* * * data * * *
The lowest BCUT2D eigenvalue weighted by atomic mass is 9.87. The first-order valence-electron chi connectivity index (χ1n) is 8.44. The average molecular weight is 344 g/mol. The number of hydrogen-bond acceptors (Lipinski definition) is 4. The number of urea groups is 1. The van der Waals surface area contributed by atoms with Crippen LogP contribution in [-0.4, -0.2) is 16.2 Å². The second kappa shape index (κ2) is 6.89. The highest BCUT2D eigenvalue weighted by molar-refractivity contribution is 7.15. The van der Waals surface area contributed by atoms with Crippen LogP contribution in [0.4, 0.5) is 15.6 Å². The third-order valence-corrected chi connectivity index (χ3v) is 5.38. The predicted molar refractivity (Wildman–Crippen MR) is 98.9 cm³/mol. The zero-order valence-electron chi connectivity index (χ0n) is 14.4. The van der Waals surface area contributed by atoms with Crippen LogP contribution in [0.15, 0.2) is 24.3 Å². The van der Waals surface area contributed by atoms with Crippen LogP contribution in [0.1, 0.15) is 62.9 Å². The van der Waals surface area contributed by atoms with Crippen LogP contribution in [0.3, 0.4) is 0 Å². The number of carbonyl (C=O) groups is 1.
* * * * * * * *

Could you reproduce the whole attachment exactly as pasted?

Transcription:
The lowest BCUT2D eigenvalue weighted by atomic mass is 9.87. The first-order valence-electron chi connectivity index (χ1n) is 8.44. The average molecular weight is 344 g/mol. The number of hydrogen-bond acceptors (Lipinski definition) is 4. The number of urea groups is 1. The van der Waals surface area contributed by atoms with Crippen LogP contribution in [-0.4, -0.2) is 16.2 Å². The second kappa shape index (κ2) is 6.89. The highest BCUT2D eigenvalue weighted by molar-refractivity contribution is 7.15. The van der Waals surface area contributed by atoms with Crippen LogP contribution in [0.4, 0.5) is 15.6 Å². The third-order valence-corrected chi connectivity index (χ3v) is 5.38. The predicted molar refractivity (Wildman–Crippen MR) is 98.9 cm³/mol. The zero-order valence-electron chi connectivity index (χ0n) is 14.4. The van der Waals surface area contributed by atoms with Crippen LogP contribution in [0.15, 0.2) is 24.3 Å². The van der Waals surface area contributed by atoms with Crippen LogP contribution in [0.1, 0.15) is 62.9 Å². The van der Waals surface area contributed by atoms with Crippen LogP contribution in [0.3, 0.4) is 0 Å². The number of carbonyl (C=O) groups is 1.